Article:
Monday, May 9, 2011

The Agulhas system may play a key role in ocean circulation and climate change.

Off the coast of East Africa, the Agulhas current sweeps downward towards the continent's tip and, for the most part, swings back east into the Indian Ocean.  Some of it, however, "leaks" out around the cape and into the Atlantic ocean.  New research, published recently in Nature, suggests that this "Agulhas leakage" may have a huge impact on climate variability.
The Agulhas system.   Credit: Erik van Sebille, RSMAS

While is it not known exactly how much water is leaked into the Atlantic, the salty waters of the Agulhas form giant rings and eddies that ultimately join the Atlantic's main current system, the Atlantic Meridonal Overturning Circulation (AMOC), which includes the more familiar Gulf Stream current.  The AMOC carries warm water northwards, keeping parts of North America and Europe several degrees warmer than they otherwise would be.

Under the current climate change prediction models, ice melt from the Arctic and a weakening of the AMOC due to the buildup of greenhouse gases will result in cooling of the North Atlantic.  But authors of the Nature article say that the Agulhas leakage could compensate for these changes, helping to keep the North Atlantic warm, in contrast to these current prediction models .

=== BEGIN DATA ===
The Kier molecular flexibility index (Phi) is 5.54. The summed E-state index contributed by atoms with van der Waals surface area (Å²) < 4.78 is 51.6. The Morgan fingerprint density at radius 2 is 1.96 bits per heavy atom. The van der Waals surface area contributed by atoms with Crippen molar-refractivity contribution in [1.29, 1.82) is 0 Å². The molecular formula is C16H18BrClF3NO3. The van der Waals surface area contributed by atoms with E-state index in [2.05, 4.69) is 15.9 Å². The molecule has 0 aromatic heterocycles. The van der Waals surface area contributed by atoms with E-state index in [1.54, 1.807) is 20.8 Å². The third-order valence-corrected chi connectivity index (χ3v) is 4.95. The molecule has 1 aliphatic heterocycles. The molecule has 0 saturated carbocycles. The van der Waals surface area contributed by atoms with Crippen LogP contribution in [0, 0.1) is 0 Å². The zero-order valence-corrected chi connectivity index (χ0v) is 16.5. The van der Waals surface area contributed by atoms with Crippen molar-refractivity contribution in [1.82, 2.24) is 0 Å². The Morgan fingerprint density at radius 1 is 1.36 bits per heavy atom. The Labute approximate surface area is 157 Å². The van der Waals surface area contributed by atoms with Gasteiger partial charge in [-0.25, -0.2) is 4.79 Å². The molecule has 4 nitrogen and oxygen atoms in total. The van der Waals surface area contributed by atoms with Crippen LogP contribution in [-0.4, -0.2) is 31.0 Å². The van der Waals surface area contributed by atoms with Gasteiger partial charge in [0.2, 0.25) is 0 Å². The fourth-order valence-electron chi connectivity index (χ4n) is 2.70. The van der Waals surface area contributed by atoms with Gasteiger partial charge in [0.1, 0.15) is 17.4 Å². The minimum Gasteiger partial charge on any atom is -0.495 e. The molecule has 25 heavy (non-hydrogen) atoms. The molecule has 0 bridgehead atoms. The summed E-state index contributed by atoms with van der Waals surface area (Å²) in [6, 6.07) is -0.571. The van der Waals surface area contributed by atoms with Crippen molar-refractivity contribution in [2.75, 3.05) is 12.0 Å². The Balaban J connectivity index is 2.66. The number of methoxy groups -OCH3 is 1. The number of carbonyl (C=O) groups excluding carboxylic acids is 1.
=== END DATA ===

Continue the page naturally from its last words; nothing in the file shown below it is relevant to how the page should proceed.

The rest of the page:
In addition, geologic and modern data provide evidence that the Agulhas leakage increases under a warming climate, thus further suggesting that it could play a leading role in climate variability, as our climate continues to warm.

Researchers looked at the abundance of tropical plankton (Agulhas fauna) preserved in marine sediments corresponding to the late Pleistocene epoch, a period of repeated glaciations during the past 500,000 years.  They found less Agulhas fauna in sediments corresponding to glacial periods and more Agulhas fauna in sediments corresponding to periods of a warming climate, thus indicating that the leakage had increased during periods of warming.

Modern data, gathered from satellites, oceanographic instruments, and computer simulations show shifts in wind patterns, a southward expansion of Indian Ocean currents, and a warming of the waters in the Agulhas system that all favor an increase in the Agulhas leakage.

The authors of this study point out that more research into the role of the Agulhas leakage in climate change is sorely needed.  Questions such as whether the Agulhas leakage is a potential climate trigger or whether there is a feedback mechanism involved in its variability still remain to be answered.  Hopefully, research into the Agulhas will shed a new light on an often overlooked piece of the climate puzzle.

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